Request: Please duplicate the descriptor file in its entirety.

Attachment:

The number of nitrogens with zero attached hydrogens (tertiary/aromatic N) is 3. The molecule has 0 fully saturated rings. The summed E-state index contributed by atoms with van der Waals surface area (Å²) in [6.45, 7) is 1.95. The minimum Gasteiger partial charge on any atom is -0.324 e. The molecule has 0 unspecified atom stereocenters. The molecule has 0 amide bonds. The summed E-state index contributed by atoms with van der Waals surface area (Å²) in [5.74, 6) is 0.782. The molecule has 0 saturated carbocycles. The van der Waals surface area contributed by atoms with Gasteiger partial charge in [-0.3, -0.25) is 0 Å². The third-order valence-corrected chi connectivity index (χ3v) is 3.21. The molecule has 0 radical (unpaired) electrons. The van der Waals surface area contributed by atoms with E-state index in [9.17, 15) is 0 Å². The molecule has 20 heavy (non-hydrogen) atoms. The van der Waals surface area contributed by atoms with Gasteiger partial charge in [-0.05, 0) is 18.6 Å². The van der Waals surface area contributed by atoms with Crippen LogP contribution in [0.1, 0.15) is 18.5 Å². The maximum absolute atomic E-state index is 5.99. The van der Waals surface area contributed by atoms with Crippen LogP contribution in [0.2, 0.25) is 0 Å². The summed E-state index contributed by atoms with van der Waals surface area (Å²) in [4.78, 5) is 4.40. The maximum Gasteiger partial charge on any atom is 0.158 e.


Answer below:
The number of nitrogens with zero attached hydrogens (tertiary/aromatic N) is 3. The molecule has 0 fully saturated rings. The summed E-state index contributed by atoms with van der Waals surface area (Å²) in [6.45, 7) is 1.95. The minimum Gasteiger partial charge on any atom is -0.324 e. The molecule has 0 unspecified atom stereocenters. The molecule has 0 amide bonds. The summed E-state index contributed by atoms with van der Waals surface area (Å²) in [5.74, 6) is 0.782. The molecule has 0 saturated carbocycles. The van der Waals surface area contributed by atoms with Gasteiger partial charge in [-0.3, -0.25) is 0 Å². The third-order valence-corrected chi connectivity index (χ3v) is 3.21. The molecule has 0 radical (unpaired) electrons. The van der Waals surface area contributed by atoms with E-state index in [9.17, 15) is 0 Å². The molecule has 20 heavy (non-hydrogen) atoms. The van der Waals surface area contributed by atoms with Gasteiger partial charge in [-0.05, 0) is 18.6 Å². The van der Waals surface area contributed by atoms with Crippen LogP contribution in [0.1, 0.15) is 18.5 Å². The maximum absolute atomic E-state index is 5.99. The van der Waals surface area contributed by atoms with Crippen LogP contribution in [0.2, 0.25) is 0 Å². The summed E-state index contributed by atoms with van der Waals surface area (Å²) in [4.78, 5) is 4.40. The maximum Gasteiger partial charge on any atom is 0.158 e.